Minnesota’s budget deficit is down but not gone

According to the Minnesota Management and Budget (MMB), the state is still expecting a budget deficit. However, compared to the 2023 November forecast, the outlook is a little less gloomy.

The $2.3 billion deficit that MMB forecast in December last year is now down to $1.5 billion. This is mainly thanks to higher expected corporate income revenues.

The surplus for the 2024-25 biennium is also up now from $2.4 billion to $3.7 billion, mainly due to higher expected income taxes (both individual and corporate).

All in all, Minnesota’s budget appears to be in a better position than it was last December. But that does not necessarily mean all is well.

Given the small size of the cushion that lawmakers are expecting this session, especially after subtracting the size of the deficit expected in the next biennium, chances are that any unforeseen disruptions (for example with the economy, revenue collections, or spending) could translate into big problems. Corporate income tax revenues are especially volatile and risky to rely on.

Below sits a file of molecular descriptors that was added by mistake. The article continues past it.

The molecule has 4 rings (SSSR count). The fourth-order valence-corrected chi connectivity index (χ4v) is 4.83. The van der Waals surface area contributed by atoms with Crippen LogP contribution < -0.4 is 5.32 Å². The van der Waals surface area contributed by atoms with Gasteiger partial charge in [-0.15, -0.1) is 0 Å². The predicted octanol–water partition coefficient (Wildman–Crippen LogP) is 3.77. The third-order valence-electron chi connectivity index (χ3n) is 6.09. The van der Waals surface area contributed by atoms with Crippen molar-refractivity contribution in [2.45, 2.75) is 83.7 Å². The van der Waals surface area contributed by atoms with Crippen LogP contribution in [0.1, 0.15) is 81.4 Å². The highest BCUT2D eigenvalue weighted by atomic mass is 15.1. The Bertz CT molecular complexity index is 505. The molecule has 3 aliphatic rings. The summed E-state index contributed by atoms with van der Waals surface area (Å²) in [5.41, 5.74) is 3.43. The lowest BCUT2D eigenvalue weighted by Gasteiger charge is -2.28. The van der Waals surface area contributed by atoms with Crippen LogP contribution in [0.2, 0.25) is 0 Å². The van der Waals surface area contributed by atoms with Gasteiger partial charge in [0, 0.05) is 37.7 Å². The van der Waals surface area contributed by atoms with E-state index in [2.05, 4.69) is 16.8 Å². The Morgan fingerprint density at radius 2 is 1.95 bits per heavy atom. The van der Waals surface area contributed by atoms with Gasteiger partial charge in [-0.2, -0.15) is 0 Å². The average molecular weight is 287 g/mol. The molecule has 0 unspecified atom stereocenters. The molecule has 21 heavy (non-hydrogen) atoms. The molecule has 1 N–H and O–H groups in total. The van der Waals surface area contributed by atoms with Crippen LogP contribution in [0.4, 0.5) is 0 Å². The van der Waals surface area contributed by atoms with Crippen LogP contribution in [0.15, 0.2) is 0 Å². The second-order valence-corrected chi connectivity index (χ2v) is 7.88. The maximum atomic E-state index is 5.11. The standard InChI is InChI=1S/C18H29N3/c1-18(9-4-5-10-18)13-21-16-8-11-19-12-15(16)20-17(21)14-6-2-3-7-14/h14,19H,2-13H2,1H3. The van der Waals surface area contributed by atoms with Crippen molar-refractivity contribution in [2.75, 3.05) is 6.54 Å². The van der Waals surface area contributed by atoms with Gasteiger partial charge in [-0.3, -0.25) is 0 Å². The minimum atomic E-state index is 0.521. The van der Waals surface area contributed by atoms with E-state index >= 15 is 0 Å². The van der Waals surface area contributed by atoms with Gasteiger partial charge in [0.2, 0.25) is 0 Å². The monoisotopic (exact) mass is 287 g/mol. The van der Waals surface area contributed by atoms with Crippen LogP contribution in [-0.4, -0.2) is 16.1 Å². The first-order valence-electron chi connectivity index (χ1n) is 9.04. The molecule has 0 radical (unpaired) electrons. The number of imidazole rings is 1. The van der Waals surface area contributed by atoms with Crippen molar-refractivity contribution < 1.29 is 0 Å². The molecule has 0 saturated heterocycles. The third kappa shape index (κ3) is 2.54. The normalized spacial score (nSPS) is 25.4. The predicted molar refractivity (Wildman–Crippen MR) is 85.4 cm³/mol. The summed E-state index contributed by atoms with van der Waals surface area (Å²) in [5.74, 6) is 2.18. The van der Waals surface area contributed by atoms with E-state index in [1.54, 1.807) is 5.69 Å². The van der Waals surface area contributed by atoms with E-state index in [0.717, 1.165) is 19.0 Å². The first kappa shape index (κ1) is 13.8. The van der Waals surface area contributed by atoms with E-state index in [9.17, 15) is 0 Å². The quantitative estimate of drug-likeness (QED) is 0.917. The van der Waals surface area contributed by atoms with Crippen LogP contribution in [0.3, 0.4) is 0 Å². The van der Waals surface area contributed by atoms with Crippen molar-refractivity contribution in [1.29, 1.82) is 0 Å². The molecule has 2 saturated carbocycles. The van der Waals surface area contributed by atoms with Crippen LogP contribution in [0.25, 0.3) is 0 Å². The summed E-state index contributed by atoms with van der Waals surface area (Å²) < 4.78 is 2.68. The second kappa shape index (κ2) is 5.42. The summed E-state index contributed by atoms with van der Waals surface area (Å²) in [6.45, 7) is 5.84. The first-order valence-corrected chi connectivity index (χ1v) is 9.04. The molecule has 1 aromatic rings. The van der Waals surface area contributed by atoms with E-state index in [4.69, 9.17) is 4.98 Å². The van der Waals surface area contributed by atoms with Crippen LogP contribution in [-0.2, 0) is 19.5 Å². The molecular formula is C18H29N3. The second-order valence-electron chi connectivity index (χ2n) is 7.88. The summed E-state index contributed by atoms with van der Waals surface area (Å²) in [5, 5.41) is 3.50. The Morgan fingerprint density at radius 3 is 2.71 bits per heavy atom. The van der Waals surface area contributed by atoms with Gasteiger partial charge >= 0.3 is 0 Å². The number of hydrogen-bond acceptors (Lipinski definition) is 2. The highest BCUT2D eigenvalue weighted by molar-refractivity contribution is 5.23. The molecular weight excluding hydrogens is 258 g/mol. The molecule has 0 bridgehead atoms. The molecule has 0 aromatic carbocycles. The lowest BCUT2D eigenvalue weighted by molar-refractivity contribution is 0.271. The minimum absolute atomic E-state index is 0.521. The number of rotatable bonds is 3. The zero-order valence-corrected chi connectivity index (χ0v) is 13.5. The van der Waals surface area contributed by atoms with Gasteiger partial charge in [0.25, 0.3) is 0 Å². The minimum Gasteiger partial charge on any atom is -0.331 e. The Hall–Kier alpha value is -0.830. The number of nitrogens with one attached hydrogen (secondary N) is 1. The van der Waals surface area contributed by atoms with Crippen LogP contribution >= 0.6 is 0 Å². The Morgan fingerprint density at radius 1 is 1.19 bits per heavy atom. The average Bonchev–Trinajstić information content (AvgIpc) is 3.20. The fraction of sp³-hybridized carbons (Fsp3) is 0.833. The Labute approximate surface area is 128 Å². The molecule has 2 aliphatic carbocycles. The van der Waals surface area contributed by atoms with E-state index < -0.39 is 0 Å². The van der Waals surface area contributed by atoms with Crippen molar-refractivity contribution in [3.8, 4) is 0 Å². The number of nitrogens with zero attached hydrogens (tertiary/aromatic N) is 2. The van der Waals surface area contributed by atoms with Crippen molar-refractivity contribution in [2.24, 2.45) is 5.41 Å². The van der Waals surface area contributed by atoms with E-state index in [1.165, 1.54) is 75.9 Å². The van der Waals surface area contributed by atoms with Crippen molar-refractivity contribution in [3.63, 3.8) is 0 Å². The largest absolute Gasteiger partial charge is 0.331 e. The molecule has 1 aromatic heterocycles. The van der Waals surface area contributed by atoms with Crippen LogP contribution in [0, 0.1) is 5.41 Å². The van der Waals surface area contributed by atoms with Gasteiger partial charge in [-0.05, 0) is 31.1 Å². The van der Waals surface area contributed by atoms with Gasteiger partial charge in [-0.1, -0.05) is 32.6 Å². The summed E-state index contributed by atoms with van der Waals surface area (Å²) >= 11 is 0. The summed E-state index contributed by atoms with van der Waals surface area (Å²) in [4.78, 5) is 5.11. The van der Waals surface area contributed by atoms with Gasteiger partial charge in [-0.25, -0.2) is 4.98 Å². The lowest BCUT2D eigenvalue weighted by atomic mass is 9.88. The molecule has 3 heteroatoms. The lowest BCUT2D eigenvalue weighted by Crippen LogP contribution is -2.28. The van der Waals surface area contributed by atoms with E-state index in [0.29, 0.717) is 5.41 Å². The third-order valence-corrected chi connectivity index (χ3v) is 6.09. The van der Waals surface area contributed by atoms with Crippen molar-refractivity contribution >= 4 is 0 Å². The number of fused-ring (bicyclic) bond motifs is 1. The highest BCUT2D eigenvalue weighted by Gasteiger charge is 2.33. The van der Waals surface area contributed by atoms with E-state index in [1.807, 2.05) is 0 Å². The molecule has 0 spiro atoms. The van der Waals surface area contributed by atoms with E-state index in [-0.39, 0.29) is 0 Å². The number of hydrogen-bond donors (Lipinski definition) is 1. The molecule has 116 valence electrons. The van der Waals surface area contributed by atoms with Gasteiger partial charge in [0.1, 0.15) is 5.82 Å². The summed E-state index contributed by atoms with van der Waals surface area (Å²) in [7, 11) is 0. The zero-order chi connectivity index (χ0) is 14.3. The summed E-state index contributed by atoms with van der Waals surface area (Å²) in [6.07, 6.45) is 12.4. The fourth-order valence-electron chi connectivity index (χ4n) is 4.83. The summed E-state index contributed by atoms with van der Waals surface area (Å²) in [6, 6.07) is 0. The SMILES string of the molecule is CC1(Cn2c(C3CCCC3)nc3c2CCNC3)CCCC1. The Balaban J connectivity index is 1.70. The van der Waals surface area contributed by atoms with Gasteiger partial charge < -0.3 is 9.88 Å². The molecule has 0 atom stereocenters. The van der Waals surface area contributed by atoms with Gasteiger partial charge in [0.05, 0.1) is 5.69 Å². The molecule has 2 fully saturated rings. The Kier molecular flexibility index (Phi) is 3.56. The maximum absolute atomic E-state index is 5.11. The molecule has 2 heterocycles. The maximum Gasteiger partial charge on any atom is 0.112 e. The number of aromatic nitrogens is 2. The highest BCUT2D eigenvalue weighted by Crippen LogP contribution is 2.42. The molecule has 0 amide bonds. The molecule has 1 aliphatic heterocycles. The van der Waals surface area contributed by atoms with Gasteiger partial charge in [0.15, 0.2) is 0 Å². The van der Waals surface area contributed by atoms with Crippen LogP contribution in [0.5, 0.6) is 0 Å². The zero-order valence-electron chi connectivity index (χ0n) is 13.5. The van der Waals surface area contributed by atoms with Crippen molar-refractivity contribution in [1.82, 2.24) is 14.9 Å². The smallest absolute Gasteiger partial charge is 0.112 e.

But even if the picture stays the same, the extensive growth of the state budget that lawmakers undertook last session is likely going to continuously take a toll on taxpayers and the economy. Welfare spending is an especially important area to watch, as our recently released report illustrates.